My single professional female friends are a happy and confident lot who don't sit around whingeing about how lonely and frustrated they are, waiting for someone to come along to make them happy. It is my married
friends (some, not all) who complain that they are lonely and frustrated -
living lives of quiet desperation, trapped in a dull marriage but staying
on for various reasons. Being married to someone does not guarantee
happiness or even the end of loneliness. Any woman who has such
expectations that marriage, a husband and a bunch of kids will make her a complete person and give her a sense of identity and she will live happily ever after has, I'm afraid, grown up chomping through a steady diet of Barbara Cartland and Mills & Boons. Books for the consumption of teenage girls should be rewritten to alleviate future disappointment when they discover that marriage is hard work. Both parties must make the effort to ensure the marriage works.

Marriage provides an opportunity for these individuals to grow. Unfortunately they forget that they are individuals and lose their identity in a marriage. They should learn to "stand together yet not too near together:..for..the oak tree and the cypress grow not in each other's shadow" (Kahlil Gibran "The Prophet"). If the marriage does not allow them to grow spiritually then they must know when to let go. There are many reasons couples divorce - infidelity, breach of trust, domestic violence, lack of communication and respect or they have simply fallen out of love with each other. If these professional women are leaving their husbands because of their lack of money or intelligence then perhaps these husbands are not adding value to the marriage in other aspects. The breakdown of the marriage cannot solely be due to his lack of money or intelligence.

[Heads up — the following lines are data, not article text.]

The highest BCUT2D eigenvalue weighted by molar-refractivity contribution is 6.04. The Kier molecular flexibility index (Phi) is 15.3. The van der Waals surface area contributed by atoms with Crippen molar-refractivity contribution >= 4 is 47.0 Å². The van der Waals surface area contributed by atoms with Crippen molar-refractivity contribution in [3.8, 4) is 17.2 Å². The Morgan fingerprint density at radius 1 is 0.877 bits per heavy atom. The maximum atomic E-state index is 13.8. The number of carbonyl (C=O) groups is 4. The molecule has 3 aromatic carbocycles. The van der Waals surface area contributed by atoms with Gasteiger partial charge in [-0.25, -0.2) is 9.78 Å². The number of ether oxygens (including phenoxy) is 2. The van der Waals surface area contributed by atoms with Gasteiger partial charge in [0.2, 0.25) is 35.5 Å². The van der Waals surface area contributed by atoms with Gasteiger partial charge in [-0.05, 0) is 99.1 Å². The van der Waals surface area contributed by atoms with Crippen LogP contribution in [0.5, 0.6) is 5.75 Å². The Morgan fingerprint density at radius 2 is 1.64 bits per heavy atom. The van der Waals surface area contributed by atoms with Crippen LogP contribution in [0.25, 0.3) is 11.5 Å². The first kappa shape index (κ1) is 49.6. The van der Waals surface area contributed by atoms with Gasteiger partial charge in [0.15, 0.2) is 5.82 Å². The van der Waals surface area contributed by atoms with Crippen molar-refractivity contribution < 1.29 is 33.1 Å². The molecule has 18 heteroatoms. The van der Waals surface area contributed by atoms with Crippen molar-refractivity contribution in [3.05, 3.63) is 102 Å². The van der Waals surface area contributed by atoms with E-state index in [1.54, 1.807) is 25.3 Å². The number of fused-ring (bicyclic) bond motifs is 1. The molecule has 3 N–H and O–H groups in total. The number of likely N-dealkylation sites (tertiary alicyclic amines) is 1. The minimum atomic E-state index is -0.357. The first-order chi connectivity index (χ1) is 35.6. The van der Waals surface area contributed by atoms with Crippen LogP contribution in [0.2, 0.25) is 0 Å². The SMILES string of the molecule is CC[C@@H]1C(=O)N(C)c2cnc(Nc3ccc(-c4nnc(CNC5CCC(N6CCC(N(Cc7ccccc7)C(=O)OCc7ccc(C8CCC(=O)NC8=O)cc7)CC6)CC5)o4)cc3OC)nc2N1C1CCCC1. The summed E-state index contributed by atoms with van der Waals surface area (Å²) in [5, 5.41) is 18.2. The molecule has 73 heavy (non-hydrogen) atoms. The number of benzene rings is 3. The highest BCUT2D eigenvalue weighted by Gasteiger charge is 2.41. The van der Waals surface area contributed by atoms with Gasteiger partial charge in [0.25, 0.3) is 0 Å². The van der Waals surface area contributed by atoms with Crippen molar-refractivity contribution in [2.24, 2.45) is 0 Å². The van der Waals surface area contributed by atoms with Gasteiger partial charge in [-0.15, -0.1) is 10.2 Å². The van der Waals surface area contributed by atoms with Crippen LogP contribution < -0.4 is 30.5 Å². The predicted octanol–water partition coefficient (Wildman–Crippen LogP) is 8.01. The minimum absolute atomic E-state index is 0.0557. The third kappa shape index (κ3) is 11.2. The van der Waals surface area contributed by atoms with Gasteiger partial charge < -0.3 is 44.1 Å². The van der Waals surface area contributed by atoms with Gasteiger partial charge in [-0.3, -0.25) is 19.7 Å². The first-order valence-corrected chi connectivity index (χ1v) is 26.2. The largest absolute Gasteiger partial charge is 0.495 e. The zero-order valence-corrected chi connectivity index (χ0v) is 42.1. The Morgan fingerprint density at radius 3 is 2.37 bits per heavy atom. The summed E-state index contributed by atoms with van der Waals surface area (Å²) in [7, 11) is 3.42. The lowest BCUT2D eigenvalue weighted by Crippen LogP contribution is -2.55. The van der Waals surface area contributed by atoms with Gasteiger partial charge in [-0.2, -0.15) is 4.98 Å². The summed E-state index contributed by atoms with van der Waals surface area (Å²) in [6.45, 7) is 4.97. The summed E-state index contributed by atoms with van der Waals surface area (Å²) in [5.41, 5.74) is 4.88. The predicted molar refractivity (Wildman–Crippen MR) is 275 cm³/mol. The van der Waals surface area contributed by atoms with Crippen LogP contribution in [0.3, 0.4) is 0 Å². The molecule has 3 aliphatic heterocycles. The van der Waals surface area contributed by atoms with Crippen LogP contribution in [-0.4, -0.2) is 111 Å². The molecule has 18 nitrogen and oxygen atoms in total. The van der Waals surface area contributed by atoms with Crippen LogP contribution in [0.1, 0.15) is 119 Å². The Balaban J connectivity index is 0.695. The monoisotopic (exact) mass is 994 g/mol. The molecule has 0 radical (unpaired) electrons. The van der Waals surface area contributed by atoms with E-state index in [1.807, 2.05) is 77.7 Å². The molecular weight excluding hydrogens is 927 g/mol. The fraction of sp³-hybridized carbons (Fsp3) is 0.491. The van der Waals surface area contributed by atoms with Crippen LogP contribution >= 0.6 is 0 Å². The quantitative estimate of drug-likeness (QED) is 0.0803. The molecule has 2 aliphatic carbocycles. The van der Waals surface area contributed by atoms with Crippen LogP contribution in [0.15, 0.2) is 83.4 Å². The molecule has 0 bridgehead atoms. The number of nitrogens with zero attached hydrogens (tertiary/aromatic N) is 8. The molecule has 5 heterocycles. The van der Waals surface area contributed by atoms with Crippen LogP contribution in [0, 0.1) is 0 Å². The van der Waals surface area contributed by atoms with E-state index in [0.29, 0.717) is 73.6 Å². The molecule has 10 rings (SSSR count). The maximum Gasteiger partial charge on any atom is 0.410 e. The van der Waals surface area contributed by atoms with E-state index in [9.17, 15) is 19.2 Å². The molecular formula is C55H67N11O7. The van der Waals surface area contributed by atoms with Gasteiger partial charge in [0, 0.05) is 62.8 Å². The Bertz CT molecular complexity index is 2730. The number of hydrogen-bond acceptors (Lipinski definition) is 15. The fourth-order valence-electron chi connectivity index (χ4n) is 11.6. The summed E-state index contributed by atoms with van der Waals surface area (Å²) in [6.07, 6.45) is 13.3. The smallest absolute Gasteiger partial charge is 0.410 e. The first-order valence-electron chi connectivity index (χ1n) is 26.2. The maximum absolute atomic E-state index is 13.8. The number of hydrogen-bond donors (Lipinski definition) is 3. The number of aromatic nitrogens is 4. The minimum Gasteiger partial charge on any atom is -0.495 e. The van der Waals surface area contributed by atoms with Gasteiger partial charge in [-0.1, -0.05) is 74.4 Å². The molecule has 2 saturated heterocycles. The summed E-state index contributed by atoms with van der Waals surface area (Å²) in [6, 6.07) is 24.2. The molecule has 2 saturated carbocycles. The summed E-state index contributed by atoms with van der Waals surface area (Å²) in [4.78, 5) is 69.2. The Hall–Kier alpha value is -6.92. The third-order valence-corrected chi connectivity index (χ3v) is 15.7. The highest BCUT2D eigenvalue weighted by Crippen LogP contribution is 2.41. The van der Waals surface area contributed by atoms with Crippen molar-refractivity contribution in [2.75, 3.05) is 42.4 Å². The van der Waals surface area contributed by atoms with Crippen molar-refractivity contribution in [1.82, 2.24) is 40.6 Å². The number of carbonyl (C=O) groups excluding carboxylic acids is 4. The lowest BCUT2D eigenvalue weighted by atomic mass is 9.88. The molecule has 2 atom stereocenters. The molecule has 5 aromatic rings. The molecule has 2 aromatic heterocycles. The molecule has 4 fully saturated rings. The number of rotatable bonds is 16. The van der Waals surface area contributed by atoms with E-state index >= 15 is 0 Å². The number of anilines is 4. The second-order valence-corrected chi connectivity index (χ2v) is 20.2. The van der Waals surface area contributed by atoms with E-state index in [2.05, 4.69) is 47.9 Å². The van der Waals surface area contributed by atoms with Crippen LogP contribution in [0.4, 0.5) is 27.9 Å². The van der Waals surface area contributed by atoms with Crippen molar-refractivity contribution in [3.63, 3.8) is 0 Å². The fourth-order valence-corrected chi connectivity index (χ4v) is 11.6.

However, I must admit there are exceptions. A very dear male friend of
mine (a lawyer) was dumped by his girlfriend due to the lack of fine dining in the course of their relationship. Anyway, he is now happily married to a gorgeous MTV VJ.

I have friends who are highly successful in their careers, extremely
wealthy and intelligent who waited for the right man and married at the
age of 40. These men are nowhere near as wealthy, successful or (arguably) intelligent as these friends are but they are very kind, loving and respectful husbands. We, single professional women are not the
embittered, lonely, frustrated spinsters you portray us to be. Each of us have different preferences and criteria for the "right man". Should a man
possessing impeccable manners, who does not make promises he cannot keep, come crashing through my office window whilst bungee jumping from the rooftop of our office building (preferably whilst reading Pride &
Prejudice) and lands on my lap, then I may consider marrying him.
Otherwise, I am quite happy to remain single.

There, have I succeeded in "corrupting the others who believe in the
institution of marriage"? These views are my personal views and not
reflective of the views of other professional women, single or married.